Rock on at Arches National Park in Utah

The American state of Utah is one of the nation’s most scenic and diverse and is also home to some of the finest national parks around. One of these is called Arches National Park, which is just over 76,000 acres in total size.

This wonderful area of land was established as a national park back in 1971. It gets the name Arches due to the fact there are over 2,000 beautiful natural arches located in the area.

Arches National Park(photo credit: skinnylawyer)

These arches come in all shapes and sizes and they look magnificent standing beneath the clear blue sky. You’ll see a wide range of giant sized balanced rocks as well as pinnacles, spires, and slick rock domes. The park overlooks the mighty Colorado River below and belongs to the state’s extended canyon country, which was carved out over the years due to natural erosion and the weather.

It’s believed that inlands seas actually covered this part of the state approximately 300 million years ago. Scientists think that the land was filled by seas, which eventually evaporated, an incredible 29 times over the centuries. After the sea evaporated for the last time, it left behind numerous salt beds which are thousands of feet in thickness.

Boulders and sand later made their way down to the region from the uplands as they were carried there by fast-flowing streams. These buried the beds of salt underneath layers of stone. However, the salt is less dense than the rock that covers it and this enables the salt to rise up and form ridges and domes which are separated by valleys.

Most of the arch formations consist of soft red sandstone which was deposited there about 150 million years earlier. When the groundwater dissolved the salt deposits, the sandstone domes eventually collapsed. These formed a maze of rock slabs which created the amazing arches that you can see in the park today.

When visiting the park, you wouldn’t really know what era you were in since the scenery seems to be timeless and indestructible. The region has looked the same way for millions of years and hopefully will remain unchanged. However, the fragile desert ecosystem is threatened a little each year as over 700,000 people come to visit the park. Because of this, visitors are allowed to explore designated trails only or stay on the wash bottoms or slick rock.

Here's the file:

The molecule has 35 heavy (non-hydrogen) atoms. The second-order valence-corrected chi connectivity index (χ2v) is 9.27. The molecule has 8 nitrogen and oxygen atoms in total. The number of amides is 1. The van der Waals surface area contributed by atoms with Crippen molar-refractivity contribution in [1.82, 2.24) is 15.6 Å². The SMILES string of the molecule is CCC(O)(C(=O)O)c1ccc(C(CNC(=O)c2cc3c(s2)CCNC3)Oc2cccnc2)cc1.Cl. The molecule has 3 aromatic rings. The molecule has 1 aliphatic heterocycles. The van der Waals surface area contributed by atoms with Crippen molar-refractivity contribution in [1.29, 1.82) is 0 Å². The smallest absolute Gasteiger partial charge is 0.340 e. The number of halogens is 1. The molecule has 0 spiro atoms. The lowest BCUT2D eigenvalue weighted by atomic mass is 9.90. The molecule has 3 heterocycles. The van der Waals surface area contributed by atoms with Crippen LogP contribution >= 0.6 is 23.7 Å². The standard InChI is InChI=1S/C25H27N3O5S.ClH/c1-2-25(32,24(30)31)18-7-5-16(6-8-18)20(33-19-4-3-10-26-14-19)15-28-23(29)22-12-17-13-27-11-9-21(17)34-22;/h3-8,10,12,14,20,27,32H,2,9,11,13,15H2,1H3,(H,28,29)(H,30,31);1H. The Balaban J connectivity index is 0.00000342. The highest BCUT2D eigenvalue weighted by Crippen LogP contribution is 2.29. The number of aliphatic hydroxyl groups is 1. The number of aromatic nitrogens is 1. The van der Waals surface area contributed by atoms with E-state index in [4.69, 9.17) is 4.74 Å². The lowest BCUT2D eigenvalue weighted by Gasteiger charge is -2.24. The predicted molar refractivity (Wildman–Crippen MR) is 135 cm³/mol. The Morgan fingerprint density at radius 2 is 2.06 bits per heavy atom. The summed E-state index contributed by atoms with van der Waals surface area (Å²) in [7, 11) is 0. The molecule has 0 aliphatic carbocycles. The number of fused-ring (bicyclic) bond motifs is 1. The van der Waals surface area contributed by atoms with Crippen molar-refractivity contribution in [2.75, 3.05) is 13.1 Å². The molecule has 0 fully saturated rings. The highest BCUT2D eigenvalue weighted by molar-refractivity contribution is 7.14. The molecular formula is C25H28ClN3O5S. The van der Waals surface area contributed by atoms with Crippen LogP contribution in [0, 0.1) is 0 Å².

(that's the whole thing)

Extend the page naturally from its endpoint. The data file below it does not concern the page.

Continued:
The sheer number of spectacular arches in the park is a sight to behold and like snowflakes, no two are alike. If the rock formation has an opening of at least three feet wide then it can be classified as an arch. Landscape Arch is the biggest one in the park and is just over 300 feet from base to base. Some of the older arches collapse through natural conditions while new ones are formed.

You’ll find a small amount of water in Arches National Park and these are ephemeral pools. They range in depth from a few inches to a few feet and are mini-ecosystems which house insects, fairy shrimp, and tadpoles. The pools are created from rainwater that collects in the sandstone basins and potholes.

When hiking there, you’ll also notice that much of the ground appears to be black in color. This is because it’s actually alive as it’s made up of lichens, cyanobacteria, and algae. It’s an ideal foundation for many of the desert plants that can be found there.